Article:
Waiting For Callback by Perdita Cargill

Waiting For Callback by Perdita Cargill

It all kicked off when I stood on a stage, dressed as a spider, and impersonated a carrot and (against the odds) was noticed by an agent for child actors. So, next step decide what to wear to the Oscars? Well no. Think more a succession of mildly humiliating (and largely unsuccessful) auditions in draughty church halls, occasional moments in weird, unpaid student films and my chance to ‘star’ in a real feature film being ruined by an unfortunate and improbable case of mistaken identity.  Mostly though, I just developed an unhealthy obsession with the phone (which didn’t ring)…

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So we’ve finally had an announcement on our two-book deal with Simon & Schuster, and we wanted to run over to The Nest to cheep and chirp about it, because we’re thrilled.  (It was too early to talk about it at The Big Honk, which probably made for the dullest, but at least shortest, speech of the evening).

We (my sixteen year old daughter, Honor, and I) wrote the books together and it was a really happy collaboration. And collaboration is seen as a good thing at Golden Egg, after all a lot of work and heart goes into making sure that authors don’t feel all on their own and unsupported in getting their book finished and out there.

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So how did we work together?  When we were meeting with different publishers, we got asked a lot about our ‘process’, at which point we’d blush and mumble a bit, because frankly it was all a bit more random than that word implies (lots of scribbling on napkins on holiday and on the back of unread letters from the school sports department).

I started the book ages ago pretty much on my own with Hon providing inspiration – because her brush with the sometimes wonderful, but always weird, world of the drama-kid provided little seeds of truth for some of the cringiest moments – and honesty (she was never one to hold back). Something wasn’t really working though, my tone wasn’t quite there and it wasn’t funny enough, so Honor got more and more involved – not least because she found that working with me on the book stopped me being over involved in the rest of her life. Her teenage voice brought the story to life, we gossiped our way through plot hurdles and wrote and rewrote and rewrote and… well, rewrote (mostly in separate rooms because there are limits to mother/daughter literary bonding).  But even with two of us we still needed outside help, lots of it, and there’s a special place in our acknowledgments page for lovely Nicki Marshall. I know she’s taking on more eggs and they’re very lucky.  Also she’s very patient – I’m not going to lie, we were really poor at BookMapping…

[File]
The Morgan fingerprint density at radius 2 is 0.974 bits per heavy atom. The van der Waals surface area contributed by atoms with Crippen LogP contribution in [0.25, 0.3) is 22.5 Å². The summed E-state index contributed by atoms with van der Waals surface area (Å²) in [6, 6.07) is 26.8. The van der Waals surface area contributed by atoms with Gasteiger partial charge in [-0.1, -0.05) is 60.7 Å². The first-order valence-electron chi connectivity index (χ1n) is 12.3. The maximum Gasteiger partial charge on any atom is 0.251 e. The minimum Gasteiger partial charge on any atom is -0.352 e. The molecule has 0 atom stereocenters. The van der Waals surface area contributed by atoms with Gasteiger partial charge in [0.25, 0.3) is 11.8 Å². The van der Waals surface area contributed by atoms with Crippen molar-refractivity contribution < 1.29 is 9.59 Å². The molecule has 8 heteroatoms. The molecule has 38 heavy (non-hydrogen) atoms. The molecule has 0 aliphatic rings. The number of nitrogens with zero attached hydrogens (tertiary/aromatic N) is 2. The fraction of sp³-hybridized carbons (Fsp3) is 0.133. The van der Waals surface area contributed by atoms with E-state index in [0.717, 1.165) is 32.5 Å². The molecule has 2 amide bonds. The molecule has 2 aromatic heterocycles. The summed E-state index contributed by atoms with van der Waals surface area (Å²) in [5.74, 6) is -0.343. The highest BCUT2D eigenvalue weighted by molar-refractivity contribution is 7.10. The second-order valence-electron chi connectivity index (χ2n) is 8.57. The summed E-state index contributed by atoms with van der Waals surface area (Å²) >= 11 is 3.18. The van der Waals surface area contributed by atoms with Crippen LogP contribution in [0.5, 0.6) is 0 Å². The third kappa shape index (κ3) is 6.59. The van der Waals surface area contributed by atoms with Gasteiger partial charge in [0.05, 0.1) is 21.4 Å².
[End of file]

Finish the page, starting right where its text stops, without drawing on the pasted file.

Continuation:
Then we had more luck because our awesome agent, Hannah Sheppard (DHH Literary Agency, @YA_Books) just happened to be an ex-editor (most recently as Commissioning Editor for YA at Headline). She gave us more help, critique and encouragement, and earlier this year she sent the manuscript out into the wild (we really understand that phrase now – we were terrified!).  All of a sudden we had meetings with some brilliant publishers. I’m not sure what we’d expected publishers to be like, I don’t think we’d dared to think that far ahead – intimidating perhaps? But to a man (actually mostly to a woman) they were warm and enthusiastic. It was just very cool and a bit surreal meeting people who’d read and enjoyed our book. We were completely unswayed by the fact that the lovely team at Simon & Schuster also sent us themed cakes…

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Okay we were swayed by cake. Basically this whole project was built on fun and carbs. And now Elektra has found her spiritual home there will be more collaboration, more editing, more work, more conversations about how to get Waiting for Callback as good we can possibly get it. We’re very excited about that.

It’s early days for us to give out advice to other writers, but what we would say is enjoy getting help, enjoy that other people are involved with and care about your books, whether they’re experts (lucky eggs) or fellow writers or friends/family around the kitchen table (and then there’s writer/illustrator combinations – masters of collaboration, at least the good ones). Obviously, you don’t have to agree with every single thing that’s being suggested, you know what the heart of your book is better than anyone else – but there’s no question that the advice/help/encouragement/hand-holding we’ve had along the way made our book heaps better, and we’re simply very grateful for it *does a little thank you dance and hands out slices of cake all round*.

 

Perdita Cargill (@perditact)

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